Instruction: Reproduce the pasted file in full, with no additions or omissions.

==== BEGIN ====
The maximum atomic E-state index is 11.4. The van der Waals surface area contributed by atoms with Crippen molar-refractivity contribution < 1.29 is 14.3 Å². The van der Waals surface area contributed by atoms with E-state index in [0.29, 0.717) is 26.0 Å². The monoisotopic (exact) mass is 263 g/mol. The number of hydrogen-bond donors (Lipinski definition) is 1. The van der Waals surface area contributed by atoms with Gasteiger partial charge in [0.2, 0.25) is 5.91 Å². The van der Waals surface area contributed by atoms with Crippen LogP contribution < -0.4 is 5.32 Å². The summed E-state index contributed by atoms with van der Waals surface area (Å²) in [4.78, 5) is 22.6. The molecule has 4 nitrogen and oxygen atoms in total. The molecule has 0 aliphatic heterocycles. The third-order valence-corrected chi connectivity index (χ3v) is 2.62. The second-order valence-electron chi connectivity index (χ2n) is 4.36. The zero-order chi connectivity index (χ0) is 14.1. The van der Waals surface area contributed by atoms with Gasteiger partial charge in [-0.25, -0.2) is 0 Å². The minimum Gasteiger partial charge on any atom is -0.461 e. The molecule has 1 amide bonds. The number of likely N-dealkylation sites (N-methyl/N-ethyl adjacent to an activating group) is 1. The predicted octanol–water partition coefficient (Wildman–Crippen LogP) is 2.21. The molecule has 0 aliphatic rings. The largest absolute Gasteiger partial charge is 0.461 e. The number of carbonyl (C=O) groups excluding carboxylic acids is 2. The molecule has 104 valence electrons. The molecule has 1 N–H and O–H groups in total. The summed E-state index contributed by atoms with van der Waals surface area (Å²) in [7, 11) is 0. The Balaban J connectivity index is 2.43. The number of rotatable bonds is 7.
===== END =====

The maximum atomic E-state index is 11.4. The van der Waals surface area contributed by atoms with Crippen molar-refractivity contribution < 1.29 is 14.3 Å². The van der Waals surface area contributed by atoms with E-state index in [0.29, 0.717) is 26.0 Å². The monoisotopic (exact) mass is 263 g/mol. The number of hydrogen-bond donors (Lipinski definition) is 1. The van der Waals surface area contributed by atoms with Gasteiger partial charge in [0.2, 0.25) is 5.91 Å². The van der Waals surface area contributed by atoms with Crippen LogP contribution < -0.4 is 5.32 Å². The summed E-state index contributed by atoms with van der Waals surface area (Å²) in [4.78, 5) is 22.6. The molecule has 4 nitrogen and oxygen atoms in total. The molecule has 0 aliphatic heterocycles. The third-order valence-corrected chi connectivity index (χ3v) is 2.62. The second-order valence-electron chi connectivity index (χ2n) is 4.36. The zero-order chi connectivity index (χ0) is 14.1. The van der Waals surface area contributed by atoms with Gasteiger partial charge in [-0.25, -0.2) is 0 Å². The minimum Gasteiger partial charge on any atom is -0.461 e. The molecule has 1 amide bonds. The number of likely N-dealkylation sites (N-methyl/N-ethyl adjacent to an activating group) is 1. The predicted octanol–water partition coefficient (Wildman–Crippen LogP) is 2.21. The molecule has 0 aliphatic rings. The largest absolute Gasteiger partial charge is 0.461 e. The number of carbonyl (C=O) groups excluding carboxylic acids is 2. The molecule has 104 valence electrons. The molecule has 1 N–H and O–H groups in total. The summed E-state index contributed by atoms with van der Waals surface area (Å²) in [7, 11) is 0. The Balaban J connectivity index is 2.43. The number of rotatable bonds is 7.